words from Mary Ellen Mark

I’m trying to please myself; certainly that’s a big criterion… though in a sense, I don’t take images just for myself. I take images that I think other people will want to see. I don’t take pictures to put in a box and hide them. I want as many people to see them as possible.

Mary Ellen Mark

I came across this quote by Mary Ellen Mark, and it makes a point I’ve been wrestling with lately. I want as many people as possible to see what I do. Whether anybody likes what I do or not isn’t the point. Some will, some won’t, most won’t really care one way or the other. To me an important part of taking pictures is simply showing them and letting whoever stumbles on to them decide for themselves if it’s worth spending their time with them. I think I’ll start showing more again.

I’ve been posting a few snapshots here on and off, but I haven’t been on Twitter for a few months now, and I haven’t done Instagram in a couple of years. One of these days I’ll probably start doing both again for a simple reason — I take a lot of snapshots, I do it for the fun and pleasure of doing it, I like to experiment and play with different approaches, and I like to show what I do. When I first started in photography it was much more difficult to show your work. There were limited opportunities and there were gatekeepers to get through at all of them. Not so now, and I want to take advantage of that.

I can start up Instagram any time I want to, but I’ll wait on Twitter until most of the gas concerning the upcoming election has been passed and a decision has been made. When that might be still seems to be a bit of a moving target. I’ll be posting here now and then too. Maybe I’ll see you around…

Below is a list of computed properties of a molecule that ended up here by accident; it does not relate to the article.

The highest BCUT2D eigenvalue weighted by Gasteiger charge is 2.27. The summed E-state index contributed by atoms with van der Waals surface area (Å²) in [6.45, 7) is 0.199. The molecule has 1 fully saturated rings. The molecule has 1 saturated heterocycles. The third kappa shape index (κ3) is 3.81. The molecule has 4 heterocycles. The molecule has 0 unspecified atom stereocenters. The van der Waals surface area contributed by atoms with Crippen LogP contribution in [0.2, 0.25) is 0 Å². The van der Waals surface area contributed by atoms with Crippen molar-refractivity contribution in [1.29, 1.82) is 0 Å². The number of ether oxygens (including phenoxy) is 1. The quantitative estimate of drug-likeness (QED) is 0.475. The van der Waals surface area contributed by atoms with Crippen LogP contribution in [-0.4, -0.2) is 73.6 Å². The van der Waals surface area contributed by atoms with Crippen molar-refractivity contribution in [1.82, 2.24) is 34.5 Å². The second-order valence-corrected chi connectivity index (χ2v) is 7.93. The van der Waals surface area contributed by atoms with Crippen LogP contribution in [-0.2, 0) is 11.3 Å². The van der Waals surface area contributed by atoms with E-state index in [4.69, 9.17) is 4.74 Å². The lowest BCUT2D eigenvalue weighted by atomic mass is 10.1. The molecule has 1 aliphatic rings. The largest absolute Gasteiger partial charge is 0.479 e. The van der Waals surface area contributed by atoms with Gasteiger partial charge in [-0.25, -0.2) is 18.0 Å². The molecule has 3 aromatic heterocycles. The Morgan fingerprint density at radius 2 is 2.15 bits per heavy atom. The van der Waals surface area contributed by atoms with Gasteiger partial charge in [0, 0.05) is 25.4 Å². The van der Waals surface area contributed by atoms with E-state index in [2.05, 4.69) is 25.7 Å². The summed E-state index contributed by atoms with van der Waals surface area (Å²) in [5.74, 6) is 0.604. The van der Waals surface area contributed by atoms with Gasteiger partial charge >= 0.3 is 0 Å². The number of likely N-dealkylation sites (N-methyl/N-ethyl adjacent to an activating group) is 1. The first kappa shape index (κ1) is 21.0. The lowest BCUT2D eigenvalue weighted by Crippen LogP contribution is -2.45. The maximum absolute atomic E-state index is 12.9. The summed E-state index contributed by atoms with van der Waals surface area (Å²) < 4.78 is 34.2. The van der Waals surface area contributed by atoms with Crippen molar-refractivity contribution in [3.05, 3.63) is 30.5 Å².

and more from Mark Klett

So much of what we know, and what we think we know, about the land has first passed through someone’s lens. The interesting thing is to make use of this history, not merely to be absorbed into it. For me, landscape photographs begin as the artifacts of personal moments. They get interesting when they become cultural commentary.

Mark Klett

more from Shore

To see something spectacular and recognise it as a photographic possibility is not making a very big leap. But to see something ordinary, something you’d see every day, and recognize it as a photographic possibility – that is what I am interested in.
Stephen Shore

words from Emmet Gowin

It might take us a lifetime to find out what it is we need to say. Most of us fall into where our feelings are headed while we’re quite young. But the beauty of all this uncertainty would be that in the process of exhausting all the possibilities, we might actually stumble unconsciously into the recognition of something that’s useful to us, that speaks to a deep need within ourselves. At the same time, I like to think that in order for any of us to really do anything new, we can’t know exactly what it is we are doing.

words from Mark Klett

I am not much interested in discovering new territories to photograph. Instead, what I wish my pictures could do is lessen the distance one often feels when looking at landscape photographs… The longer I work, the more important it is to me to make photographs that tell my story as a participant, and not just an observer of the land.

Mark Klett

words from Stephen Shore

See, if you only take pictures that you know are going to be good, then you’re not going to take any risks, and you’re not going to take any pictures that are in fact going to be any good. So you have to have the freedom to fall on your face and make mistakes.

Stephen Shore

words from Robert Adams

Why do most great pictures look uncontrived? Why do photographers bother with the deception, especially since it so often requires the hardest work of all? The answer is, I think, that the deception is necessary if the goal of art is to be reached: only pictures that look as if they had been easily made can convincingly suggest that beauty is commonplace.

Robert Adams